Liberty Media buys MotoGP: why it's good news for bike fans

Published: 02 April 2024 Updated: 02 April 2024

► Liberty Media buys Dorna after months of rumours
► What does it mean for two-wheeled motorsport?
► Why it could be a very good thing

Liberty Media – the current owner of F1 – has bought MotoGP and WSBK (world superbikes) in a deal worth a reported £3.6 Billion. The move sees F1’s owner now own around 86% of Dorna, the group that owns both MotoGP and WSBK. The takeover should be completed by the end of this year and means the pinnacles of both two- and four-wheeled racing will sit under the same roof. They’ll be joined by the two-wheeled equivalent of the World Touring Car Championship in WSBK. 

As you’d expect, the news has attracted a certain amount of apprehension from fans of two-wheel racing – but as a long-time fan of both, I think it’s a huge opportunity for both sports. Let me explain why.

MotoGP main image

Both F1 and MotoGP have very different strengths and weaknesses, and the best formula for motorsport almost certainly sits somewhere in between the two. On one side you have F1, a commercial powerhouse that has seen its value soar over recent years. On the other, you have one of the most engaging sports you can watch, handicapped by poor strategy and commercial decisions.

‘The business has significant upside, and we intend to grow the sport for MotoGP fans, teams, commercial partners and our shareholders,’ said Dorna chief executive officer Carmelo Ezpeleta on the deal. ‘We are proud of the global sport we’ve grown, and this transaction is a testament to the value of the sport today and its growth potential.’

Let’s start with F1

Increased and savvy use of social media (by the sport, as well as the teams) has seen the awareness of F1 skyrocket to reach a wider demographic than before – and it’s partly being driven by the Netflix-powered Drive to Survive series. Some long-time F1 fans may dislike the drama or the slight inaccuracy, but it’s inarguably brought a huge number of fans to F1. They’re tuning in or attending races, and they’re bringing more revenue to the sport. 

Just look at the huge expansion in North America, where F1 now races in Texas, Las Vegas, Miami, Mexico City and Montreal. With Liberty Media at the helm, F1 has finally broken America.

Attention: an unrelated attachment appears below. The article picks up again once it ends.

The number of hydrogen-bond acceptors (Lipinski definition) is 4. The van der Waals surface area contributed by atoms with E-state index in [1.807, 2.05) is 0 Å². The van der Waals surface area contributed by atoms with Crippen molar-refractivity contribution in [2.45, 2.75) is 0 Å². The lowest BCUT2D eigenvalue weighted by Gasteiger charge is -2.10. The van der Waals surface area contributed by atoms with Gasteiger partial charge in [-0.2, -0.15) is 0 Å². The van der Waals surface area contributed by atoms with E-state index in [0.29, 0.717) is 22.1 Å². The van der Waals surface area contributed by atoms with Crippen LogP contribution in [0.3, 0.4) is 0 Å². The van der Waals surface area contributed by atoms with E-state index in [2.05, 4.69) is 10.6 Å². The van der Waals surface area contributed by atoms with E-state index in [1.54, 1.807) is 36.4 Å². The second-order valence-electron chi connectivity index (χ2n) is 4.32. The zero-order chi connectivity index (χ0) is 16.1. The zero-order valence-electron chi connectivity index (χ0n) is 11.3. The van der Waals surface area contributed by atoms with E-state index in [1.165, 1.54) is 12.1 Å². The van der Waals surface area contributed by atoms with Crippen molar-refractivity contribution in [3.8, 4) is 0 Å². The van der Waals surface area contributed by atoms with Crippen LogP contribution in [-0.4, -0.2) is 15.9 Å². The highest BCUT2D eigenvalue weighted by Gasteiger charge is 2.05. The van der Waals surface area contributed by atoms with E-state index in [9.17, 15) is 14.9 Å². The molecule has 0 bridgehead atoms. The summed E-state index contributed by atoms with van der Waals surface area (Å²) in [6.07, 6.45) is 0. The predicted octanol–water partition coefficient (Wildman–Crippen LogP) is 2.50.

F1 Las Vegas race

Commercially, at least, F1 is in rude health, with teams able to attract sponsors purely thanks to the enormous reach the sport now commands. It’s why certain recent news events in the paddock must be taken seriously – F1 has a more diverse audience than before and needs to show it has more inclusive values at the top.

There are still a few hiccups on the commercial side though; some territory-based TV deals (most notably the UK contract with Sky) sit in the way of the NFL Gamepass-style business model seen in other countries – but Formula One is still open to more people than ever before. 

There’s also some work to do when it comes to ticket prices, but for the casual fan at least, F1 is more accessible than it’s been in years. That’s one reason why more and more car brands are queuing up to join or rejoin the grid. 

Carlos Sainz

What isn’t working with F1

And then there’s the elephant in the room – and the biggest worry for F1: the quality of competition. A dodgy end to the 2021 season has been followed by two years of relatively dull domination by one driver and team, with the 2024 season poised to offer much of the same – aside from a recent Ferrari win. 

Are the rules to blame? They’re certainly part of the problem, but they’re not really to do with Liberty. Instead, they’re the FIA’s problem – that’s the organisation that governs the global sport. F1’s rise and rise looks all the more impressive when you consider the often mundane racing new viewers are tuning in for.